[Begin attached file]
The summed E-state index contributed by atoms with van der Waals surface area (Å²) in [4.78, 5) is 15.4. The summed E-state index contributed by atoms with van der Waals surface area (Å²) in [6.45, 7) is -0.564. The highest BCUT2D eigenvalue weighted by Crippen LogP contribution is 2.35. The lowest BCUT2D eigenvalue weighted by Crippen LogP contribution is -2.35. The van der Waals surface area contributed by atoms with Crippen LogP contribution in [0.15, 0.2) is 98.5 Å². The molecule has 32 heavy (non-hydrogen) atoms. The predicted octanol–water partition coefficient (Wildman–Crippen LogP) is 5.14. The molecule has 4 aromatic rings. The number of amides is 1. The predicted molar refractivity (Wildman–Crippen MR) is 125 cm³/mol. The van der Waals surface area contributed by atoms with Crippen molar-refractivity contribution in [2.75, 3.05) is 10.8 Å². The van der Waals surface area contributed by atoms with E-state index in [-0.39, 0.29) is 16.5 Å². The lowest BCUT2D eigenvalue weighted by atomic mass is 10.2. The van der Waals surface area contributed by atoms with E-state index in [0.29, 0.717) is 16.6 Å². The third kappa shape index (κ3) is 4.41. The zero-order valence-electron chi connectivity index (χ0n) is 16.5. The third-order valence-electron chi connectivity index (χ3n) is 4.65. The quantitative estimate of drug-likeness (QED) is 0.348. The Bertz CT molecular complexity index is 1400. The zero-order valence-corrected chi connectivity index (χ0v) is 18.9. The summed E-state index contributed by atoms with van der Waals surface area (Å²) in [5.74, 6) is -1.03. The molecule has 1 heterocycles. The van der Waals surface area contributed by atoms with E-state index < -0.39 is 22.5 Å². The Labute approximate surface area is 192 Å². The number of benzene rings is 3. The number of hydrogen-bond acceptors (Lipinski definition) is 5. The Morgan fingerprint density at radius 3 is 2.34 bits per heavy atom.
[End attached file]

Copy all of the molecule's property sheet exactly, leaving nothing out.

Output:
The summed E-state index contributed by atoms with van der Waals surface area (Å²) in [4.78, 5) is 15.4. The summed E-state index contributed by atoms with van der Waals surface area (Å²) in [6.45, 7) is -0.564. The highest BCUT2D eigenvalue weighted by Crippen LogP contribution is 2.35. The lowest BCUT2D eigenvalue weighted by Crippen LogP contribution is -2.35. The van der Waals surface area contributed by atoms with Crippen LogP contribution in [0.15, 0.2) is 98.5 Å². The molecule has 32 heavy (non-hydrogen) atoms. The predicted octanol–water partition coefficient (Wildman–Crippen LogP) is 5.14. The molecule has 4 aromatic rings. The number of amides is 1. The predicted molar refractivity (Wildman–Crippen MR) is 125 cm³/mol. The van der Waals surface area contributed by atoms with Crippen molar-refractivity contribution in [2.75, 3.05) is 10.8 Å². The van der Waals surface area contributed by atoms with E-state index in [-0.39, 0.29) is 16.5 Å². The lowest BCUT2D eigenvalue weighted by atomic mass is 10.2. The van der Waals surface area contributed by atoms with E-state index in [0.29, 0.717) is 16.6 Å². The third kappa shape index (κ3) is 4.41. The zero-order valence-electron chi connectivity index (χ0n) is 16.5. The third-order valence-electron chi connectivity index (χ3n) is 4.65. The quantitative estimate of drug-likeness (QED) is 0.348. The Bertz CT molecular complexity index is 1400. The zero-order valence-corrected chi connectivity index (χ0v) is 18.9. The summed E-state index contributed by atoms with van der Waals surface area (Å²) in [5.74, 6) is -1.03. The molecule has 1 heterocycles. The van der Waals surface area contributed by atoms with E-state index < -0.39 is 22.5 Å². The Labute approximate surface area is 192 Å². The number of benzene rings is 3. The number of hydrogen-bond acceptors (Lipinski definition) is 5. The Morgan fingerprint density at radius 3 is 2.34 bits per heavy atom.